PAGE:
Slavery reparations scam
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The "Slave Reparations Act" (also called the Slavery Reparation Tax Credit, Black Tax Credit or Black Inheritance Tax Refund) is a tax fraud related to the concept of reparations for slavery. The scam claims that filers can receive $5,000 or increased social security payouts for African-Americans born in the United States between 1911 and 1926.
It claims that African-Americans are entitled to a $5,000 slavery reparation tax credit. Below is a sample solicitation:
The goal of the scam is to get the victim to send all of their information to the scammer. By doing this, the scammer will gain the ability to commit identity theft on the victim.
This scam may have resulted from unpassed congressional legislation in 1999 to explore slave reparations. The bill, H.R. 40, would have created a commission to study the possibility of actual reparations to slave families.
Another payout quotes $43,209 as the estimated value of "40 acres and a mule," supposedly laid out in an 1866 bill that was passed by Congress but was vetoed by President Andrew Johnson. No such bill was entered into Congress in 1866. It is based on an actual order by Union General William Tecumseh Sherman, Special Field Order No. 15, that set aside land from Charleston, South Carolina to Jacksonville, Florida for the exclusive use of freed slaves. Each family would receive 40 acres (160,000 m2) from this holding. Sherman may have acted on his own authority. No record exists of President Abraham Lincoln or the War Department authorizing this action.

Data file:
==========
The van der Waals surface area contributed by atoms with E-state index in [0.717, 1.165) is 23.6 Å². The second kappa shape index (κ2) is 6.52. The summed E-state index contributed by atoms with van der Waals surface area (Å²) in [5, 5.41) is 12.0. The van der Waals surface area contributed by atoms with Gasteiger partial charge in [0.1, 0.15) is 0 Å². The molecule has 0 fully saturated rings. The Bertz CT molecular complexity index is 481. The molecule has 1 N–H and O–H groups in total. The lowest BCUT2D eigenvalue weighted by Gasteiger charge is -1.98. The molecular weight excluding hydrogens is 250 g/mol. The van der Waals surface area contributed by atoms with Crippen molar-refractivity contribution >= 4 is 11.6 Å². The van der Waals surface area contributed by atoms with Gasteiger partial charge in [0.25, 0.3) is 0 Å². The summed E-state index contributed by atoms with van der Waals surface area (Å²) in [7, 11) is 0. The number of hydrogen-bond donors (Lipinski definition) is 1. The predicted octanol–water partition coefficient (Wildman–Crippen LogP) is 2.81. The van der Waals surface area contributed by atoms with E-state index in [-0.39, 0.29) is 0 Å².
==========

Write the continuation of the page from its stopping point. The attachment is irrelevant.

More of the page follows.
The Freedmen's Bureau controlled over 850,000 acres (3,400 km2) of confiscated land in 1865, and many of its officials intended to settle blacks on it. As President Johnson began to restore property to former Confederates, commissioner Oliver Otis Howard issued Circular 13. The document, put out in July, ordered rapid establishment of forty-acre plots in violation of presidential pardons.
In response to Sherman's precedent and Howard's instructions, the White House issued Howard's Circular 15 in September 1865 ordering restoration of land to pardoned owners and taking them back from freed slaves who had received them under Special Field Order No. 15.
The Southern Homestead Act of 1866 did make public land in some states available to freed slaves. Most of this land was swampy or distant from travel routes or was claimed by lumber companies.
In April 2002, the Internal Revenue Service (IRS) received more than 100,000 attempts to claim reparation tax credits and paid out more than $30 million in erroneous refunds. The IRS continued to report false tax credit scams and claims in 2003 and 2004.
- Foner, Eric (1988). Reconstruction: America's Unfinished Revolution, 1863-1877. Harper & Row. pp. 158-159.